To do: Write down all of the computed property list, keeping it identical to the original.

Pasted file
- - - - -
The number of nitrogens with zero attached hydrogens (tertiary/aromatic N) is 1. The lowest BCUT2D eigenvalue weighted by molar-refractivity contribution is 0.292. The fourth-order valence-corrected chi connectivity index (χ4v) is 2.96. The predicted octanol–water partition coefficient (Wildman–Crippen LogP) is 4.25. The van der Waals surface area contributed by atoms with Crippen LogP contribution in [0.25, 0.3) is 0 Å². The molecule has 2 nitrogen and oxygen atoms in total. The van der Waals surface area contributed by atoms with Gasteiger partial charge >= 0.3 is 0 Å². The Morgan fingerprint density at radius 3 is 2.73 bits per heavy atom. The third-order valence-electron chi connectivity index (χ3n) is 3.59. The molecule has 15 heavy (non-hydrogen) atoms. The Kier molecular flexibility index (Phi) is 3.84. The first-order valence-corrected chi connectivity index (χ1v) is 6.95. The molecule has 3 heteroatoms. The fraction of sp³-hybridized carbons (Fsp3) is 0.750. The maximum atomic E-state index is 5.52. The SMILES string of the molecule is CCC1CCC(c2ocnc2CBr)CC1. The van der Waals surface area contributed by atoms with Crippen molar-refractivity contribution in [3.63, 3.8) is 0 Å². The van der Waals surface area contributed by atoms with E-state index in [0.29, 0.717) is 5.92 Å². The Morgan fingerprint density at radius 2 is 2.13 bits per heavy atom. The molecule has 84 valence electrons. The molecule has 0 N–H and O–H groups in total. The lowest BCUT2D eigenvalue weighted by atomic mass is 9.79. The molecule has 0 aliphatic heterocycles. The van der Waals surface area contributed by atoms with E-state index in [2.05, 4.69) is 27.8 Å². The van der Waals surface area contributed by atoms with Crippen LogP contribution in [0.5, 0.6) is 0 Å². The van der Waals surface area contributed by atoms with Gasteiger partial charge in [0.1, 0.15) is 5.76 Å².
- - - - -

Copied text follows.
The number of nitrogens with zero attached hydrogens (tertiary/aromatic N) is 1. The lowest BCUT2D eigenvalue weighted by molar-refractivity contribution is 0.292. The fourth-order valence-corrected chi connectivity index (χ4v) is 2.96. The predicted octanol–water partition coefficient (Wildman–Crippen LogP) is 4.25. The van der Waals surface area contributed by atoms with Crippen LogP contribution in [0.25, 0.3) is 0 Å². The molecule has 2 nitrogen and oxygen atoms in total. The van der Waals surface area contributed by atoms with Gasteiger partial charge >= 0.3 is 0 Å². The Morgan fingerprint density at radius 3 is 2.73 bits per heavy atom. The third-order valence-electron chi connectivity index (χ3n) is 3.59. The molecule has 15 heavy (non-hydrogen) atoms. The Kier molecular flexibility index (Phi) is 3.84. The first-order valence-corrected chi connectivity index (χ1v) is 6.95. The molecule has 3 heteroatoms. The fraction of sp³-hybridized carbons (Fsp3) is 0.750. The maximum atomic E-state index is 5.52. The SMILES string of the molecule is CCC1CCC(c2ocnc2CBr)CC1. The van der Waals surface area contributed by atoms with Crippen molar-refractivity contribution in [3.63, 3.8) is 0 Å². The van der Waals surface area contributed by atoms with E-state index in [0.29, 0.717) is 5.92 Å². The Morgan fingerprint density at radius 2 is 2.13 bits per heavy atom. The molecule has 84 valence electrons. The molecule has 0 N–H and O–H groups in total. The lowest BCUT2D eigenvalue weighted by atomic mass is 9.79. The molecule has 0 aliphatic heterocycles. The van der Waals surface area contributed by atoms with E-state index in [2.05, 4.69) is 27.8 Å². The van der Waals surface area contributed by atoms with Crippen LogP contribution in [0.5, 0.6) is 0 Å². The van der Waals surface area contributed by atoms with Gasteiger partial charge in [0.1, 0.15) is 5.76 Å².